By “not running” it was interesting to see the engine cab internal light would light up, and it would make start/stop sounds. Some smoke was generated so clearly the heater element had power. But no movement and no corresponding chuffing sound.

The engine was sitting on block B21, controlled by the Valley Panel 1. Out of curiosity I turned off that block and… surprise, the engine still had lights on. Wait, what?

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2019-09-21 - Repair for turnout T410

Category Randall

The point had broken on turnout T410, causing some engines to derail or get stuck on the rod. William fixed that on the spot by spiking the point. Since the turnout is on the mainline we don’t want trains to get stuck here.

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2019-09-15 - Cab Ride Videos as Inspection Tools

Category Randall

I enjoy doing cab ride videos on model train layouts. That’s sort of an understatement since I have 17 cab rides now on my channel.

That said, besides just the style, I find cab rides particularly useful as inspection tools. The latest discovery I made is this:

This shows there’s a track feeder soldered to the rails on the inside of the curve, one thing I did not notice when looking at the rails on the spot.

This is particularly useful as this track currently exhibits a rather annoying and elusive dead spot. The track “obviously” has power except when a train comes from the tunnel towards Sultan, where it suddenly loses power. That means now I can crawl under the layout and check whether that track feeder is properly soldered, and I’ll reference that photo to figure the location from under the plywood -- which is never something I’m looking forward to.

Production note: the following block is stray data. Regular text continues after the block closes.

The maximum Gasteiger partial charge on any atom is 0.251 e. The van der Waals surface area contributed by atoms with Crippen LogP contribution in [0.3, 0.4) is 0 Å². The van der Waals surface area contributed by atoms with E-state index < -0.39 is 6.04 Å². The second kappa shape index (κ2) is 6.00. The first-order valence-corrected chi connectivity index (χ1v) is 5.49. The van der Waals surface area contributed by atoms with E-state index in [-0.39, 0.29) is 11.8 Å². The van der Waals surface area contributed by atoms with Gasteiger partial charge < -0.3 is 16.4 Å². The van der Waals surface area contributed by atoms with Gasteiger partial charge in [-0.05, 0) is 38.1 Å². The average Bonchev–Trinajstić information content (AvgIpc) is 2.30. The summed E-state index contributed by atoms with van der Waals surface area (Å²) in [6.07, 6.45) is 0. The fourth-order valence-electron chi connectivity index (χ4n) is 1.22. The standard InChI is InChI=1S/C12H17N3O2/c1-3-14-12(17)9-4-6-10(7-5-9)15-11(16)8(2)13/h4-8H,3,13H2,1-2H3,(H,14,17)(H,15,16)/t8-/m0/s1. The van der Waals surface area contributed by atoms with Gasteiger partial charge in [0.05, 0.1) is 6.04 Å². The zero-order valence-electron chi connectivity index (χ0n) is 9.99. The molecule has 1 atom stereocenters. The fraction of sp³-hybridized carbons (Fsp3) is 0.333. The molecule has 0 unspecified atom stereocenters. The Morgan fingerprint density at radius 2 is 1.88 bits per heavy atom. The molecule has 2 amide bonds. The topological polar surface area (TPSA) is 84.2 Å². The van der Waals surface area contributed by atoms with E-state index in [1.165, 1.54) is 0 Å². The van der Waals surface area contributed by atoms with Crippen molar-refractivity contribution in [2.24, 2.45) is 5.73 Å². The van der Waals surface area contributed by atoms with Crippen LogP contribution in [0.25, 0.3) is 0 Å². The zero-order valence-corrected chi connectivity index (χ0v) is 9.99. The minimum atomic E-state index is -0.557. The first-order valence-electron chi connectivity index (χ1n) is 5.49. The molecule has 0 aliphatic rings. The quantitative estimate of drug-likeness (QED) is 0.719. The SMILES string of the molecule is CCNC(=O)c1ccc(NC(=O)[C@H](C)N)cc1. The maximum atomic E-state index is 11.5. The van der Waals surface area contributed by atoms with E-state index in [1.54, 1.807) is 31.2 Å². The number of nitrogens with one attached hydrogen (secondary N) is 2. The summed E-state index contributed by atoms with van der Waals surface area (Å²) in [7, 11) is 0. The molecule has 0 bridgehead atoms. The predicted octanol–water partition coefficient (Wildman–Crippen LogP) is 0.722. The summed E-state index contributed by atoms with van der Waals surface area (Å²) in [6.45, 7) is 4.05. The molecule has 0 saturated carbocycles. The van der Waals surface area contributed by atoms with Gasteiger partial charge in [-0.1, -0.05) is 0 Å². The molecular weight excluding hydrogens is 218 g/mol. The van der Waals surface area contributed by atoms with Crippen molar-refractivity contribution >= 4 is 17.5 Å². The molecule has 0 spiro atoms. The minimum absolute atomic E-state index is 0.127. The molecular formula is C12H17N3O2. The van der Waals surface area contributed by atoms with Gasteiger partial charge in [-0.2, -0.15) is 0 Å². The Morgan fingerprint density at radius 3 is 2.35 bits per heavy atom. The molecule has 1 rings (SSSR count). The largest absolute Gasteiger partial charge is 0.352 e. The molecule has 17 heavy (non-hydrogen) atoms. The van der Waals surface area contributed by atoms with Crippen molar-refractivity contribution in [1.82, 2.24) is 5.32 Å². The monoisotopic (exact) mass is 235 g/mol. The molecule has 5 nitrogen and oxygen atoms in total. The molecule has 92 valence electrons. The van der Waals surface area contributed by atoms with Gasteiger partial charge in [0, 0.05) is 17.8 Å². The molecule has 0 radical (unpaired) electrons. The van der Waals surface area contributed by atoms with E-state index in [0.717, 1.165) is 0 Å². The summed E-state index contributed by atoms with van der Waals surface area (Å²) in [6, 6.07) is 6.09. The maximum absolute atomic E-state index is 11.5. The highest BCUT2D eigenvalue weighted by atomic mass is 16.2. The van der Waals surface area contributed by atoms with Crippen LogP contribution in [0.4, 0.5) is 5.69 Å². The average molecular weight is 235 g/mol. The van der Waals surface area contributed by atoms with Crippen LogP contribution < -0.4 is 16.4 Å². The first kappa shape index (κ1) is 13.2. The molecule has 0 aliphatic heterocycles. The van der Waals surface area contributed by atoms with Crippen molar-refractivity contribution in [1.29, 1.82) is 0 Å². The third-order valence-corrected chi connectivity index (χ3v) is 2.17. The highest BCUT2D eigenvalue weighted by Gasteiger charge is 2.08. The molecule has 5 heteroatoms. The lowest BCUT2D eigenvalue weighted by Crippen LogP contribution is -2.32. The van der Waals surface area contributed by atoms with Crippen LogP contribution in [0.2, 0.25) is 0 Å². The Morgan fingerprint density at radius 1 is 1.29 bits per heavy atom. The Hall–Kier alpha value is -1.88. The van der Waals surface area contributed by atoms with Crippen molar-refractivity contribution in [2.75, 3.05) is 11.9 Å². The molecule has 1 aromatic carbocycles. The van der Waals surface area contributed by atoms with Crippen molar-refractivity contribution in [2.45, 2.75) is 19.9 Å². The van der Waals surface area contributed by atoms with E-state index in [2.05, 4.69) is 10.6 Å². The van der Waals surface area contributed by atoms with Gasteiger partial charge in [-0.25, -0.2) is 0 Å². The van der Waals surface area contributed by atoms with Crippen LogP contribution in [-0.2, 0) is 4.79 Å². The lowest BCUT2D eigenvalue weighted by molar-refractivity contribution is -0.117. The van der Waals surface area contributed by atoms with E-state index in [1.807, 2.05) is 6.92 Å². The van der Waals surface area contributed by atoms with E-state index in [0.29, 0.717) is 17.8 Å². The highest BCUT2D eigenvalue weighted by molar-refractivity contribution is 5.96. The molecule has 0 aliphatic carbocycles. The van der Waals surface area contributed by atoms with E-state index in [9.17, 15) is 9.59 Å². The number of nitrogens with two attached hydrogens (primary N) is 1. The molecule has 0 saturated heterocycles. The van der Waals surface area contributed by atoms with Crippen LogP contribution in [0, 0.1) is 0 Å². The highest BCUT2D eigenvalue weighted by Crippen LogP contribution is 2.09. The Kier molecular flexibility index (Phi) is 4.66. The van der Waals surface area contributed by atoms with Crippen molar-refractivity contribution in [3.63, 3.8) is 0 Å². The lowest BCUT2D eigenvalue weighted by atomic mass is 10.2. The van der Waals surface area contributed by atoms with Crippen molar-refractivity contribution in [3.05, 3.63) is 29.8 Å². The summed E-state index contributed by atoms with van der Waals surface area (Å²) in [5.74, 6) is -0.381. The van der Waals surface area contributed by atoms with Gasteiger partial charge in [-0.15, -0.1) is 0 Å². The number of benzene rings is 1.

Another possibility is that the issue comes from a typical cold solder joint as I already fixed in other places, except I do not know where the next track segment junction is, and this location does not make it easy to access any of the track.

Here’s the full video:


2019-08-31 - Auxiliary Power Supply

Category Randall

The “Auxiliary Power Supply” is a gray box that used to be located on the other side of the wall behind the automation computer.  It has now been moved next to the fascia, just on the other side of the wall where the DCC Power Switch is located. This will make it easier to reset when it trips, which it sometimes does.

It has 3 outputs which provide:

  • 24 V DC for the DC / DCC relays.
  • 12 V AC for an accessory bus going under the layout, powering various little things (example: tortoise from the branchline, ac-dc converter for the Sonora signal bridge, etc.)
  • 6 V AC for … definitely some lights.

The next step is to put a green LED on the front of the power supply. This will make it even more obvious when it has tripped. Also replace the blue painter tape by a proper label. I added the LED but instead went for a contraption like this:

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2019-08-26 - Repair for block B350

Category Randall

I finally repaired block B350 and this time it should work properly. This picture shows where two flex track segments were soldered together yet I was able to move the rail with the multimeter probe. The solder joint had simply failed so I removed the old solder and put some new one to make a good joint.

I was barking at the wrong tree before, and I only found the culprit by sheer luck.